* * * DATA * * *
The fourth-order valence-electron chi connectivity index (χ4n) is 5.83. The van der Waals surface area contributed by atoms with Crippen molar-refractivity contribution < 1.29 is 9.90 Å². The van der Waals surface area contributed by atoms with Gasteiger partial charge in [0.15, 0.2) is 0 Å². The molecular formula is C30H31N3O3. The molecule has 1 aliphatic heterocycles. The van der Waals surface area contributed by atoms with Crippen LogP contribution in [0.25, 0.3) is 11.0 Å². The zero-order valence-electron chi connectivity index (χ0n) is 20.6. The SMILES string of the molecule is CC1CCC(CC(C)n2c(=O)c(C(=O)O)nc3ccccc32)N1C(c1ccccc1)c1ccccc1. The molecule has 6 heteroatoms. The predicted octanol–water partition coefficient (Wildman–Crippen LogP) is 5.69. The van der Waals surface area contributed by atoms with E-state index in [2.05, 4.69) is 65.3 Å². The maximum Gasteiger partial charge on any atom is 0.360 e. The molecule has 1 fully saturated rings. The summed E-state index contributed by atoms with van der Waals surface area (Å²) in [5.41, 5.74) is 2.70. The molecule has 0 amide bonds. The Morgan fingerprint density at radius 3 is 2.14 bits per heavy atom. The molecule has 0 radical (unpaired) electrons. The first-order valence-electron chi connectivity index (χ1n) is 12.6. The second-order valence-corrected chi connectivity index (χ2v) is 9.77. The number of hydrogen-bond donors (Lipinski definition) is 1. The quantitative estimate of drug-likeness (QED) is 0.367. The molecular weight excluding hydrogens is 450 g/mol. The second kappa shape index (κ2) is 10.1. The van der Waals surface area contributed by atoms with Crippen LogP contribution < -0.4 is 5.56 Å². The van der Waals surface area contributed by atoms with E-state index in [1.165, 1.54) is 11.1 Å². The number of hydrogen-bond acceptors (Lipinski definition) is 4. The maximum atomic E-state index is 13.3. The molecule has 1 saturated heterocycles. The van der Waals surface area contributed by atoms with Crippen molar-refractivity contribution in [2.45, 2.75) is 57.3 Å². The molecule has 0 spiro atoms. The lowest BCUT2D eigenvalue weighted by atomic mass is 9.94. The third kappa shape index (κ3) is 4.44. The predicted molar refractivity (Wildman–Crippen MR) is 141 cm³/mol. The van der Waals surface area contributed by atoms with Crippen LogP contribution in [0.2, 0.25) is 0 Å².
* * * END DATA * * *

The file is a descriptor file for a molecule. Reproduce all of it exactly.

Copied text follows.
The fourth-order valence-electron chi connectivity index (χ4n) is 5.83. The van der Waals surface area contributed by atoms with Crippen molar-refractivity contribution < 1.29 is 9.90 Å². The van der Waals surface area contributed by atoms with Gasteiger partial charge in [0.15, 0.2) is 0 Å². The molecular formula is C30H31N3O3. The molecule has 1 aliphatic heterocycles. The van der Waals surface area contributed by atoms with Crippen LogP contribution in [0.25, 0.3) is 11.0 Å². The zero-order valence-electron chi connectivity index (χ0n) is 20.6. The SMILES string of the molecule is CC1CCC(CC(C)n2c(=O)c(C(=O)O)nc3ccccc32)N1C(c1ccccc1)c1ccccc1. The molecule has 6 heteroatoms. The predicted octanol–water partition coefficient (Wildman–Crippen LogP) is 5.69. The van der Waals surface area contributed by atoms with E-state index in [2.05, 4.69) is 65.3 Å². The maximum Gasteiger partial charge on any atom is 0.360 e. The molecule has 1 fully saturated rings. The summed E-state index contributed by atoms with van der Waals surface area (Å²) in [5.41, 5.74) is 2.70. The molecule has 0 amide bonds. The Morgan fingerprint density at radius 3 is 2.14 bits per heavy atom. The molecule has 0 radical (unpaired) electrons. The first-order valence-electron chi connectivity index (χ1n) is 12.6. The second-order valence-corrected chi connectivity index (χ2v) is 9.77. The number of hydrogen-bond donors (Lipinski definition) is 1. The quantitative estimate of drug-likeness (QED) is 0.367. The molecular weight excluding hydrogens is 450 g/mol. The second kappa shape index (κ2) is 10.1. The van der Waals surface area contributed by atoms with Crippen LogP contribution < -0.4 is 5.56 Å². The van der Waals surface area contributed by atoms with E-state index in [1.165, 1.54) is 11.1 Å². The number of hydrogen-bond acceptors (Lipinski definition) is 4. The maximum atomic E-state index is 13.3. The molecule has 1 saturated heterocycles. The van der Waals surface area contributed by atoms with Crippen molar-refractivity contribution in [2.45, 2.75) is 57.3 Å². The molecule has 0 spiro atoms. The lowest BCUT2D eigenvalue weighted by atomic mass is 9.94. The third kappa shape index (κ3) is 4.44. The predicted molar refractivity (Wildman–Crippen MR) is 141 cm³/mol. The van der Waals surface area contributed by atoms with Crippen LogP contribution in [0.2, 0.25) is 0 Å².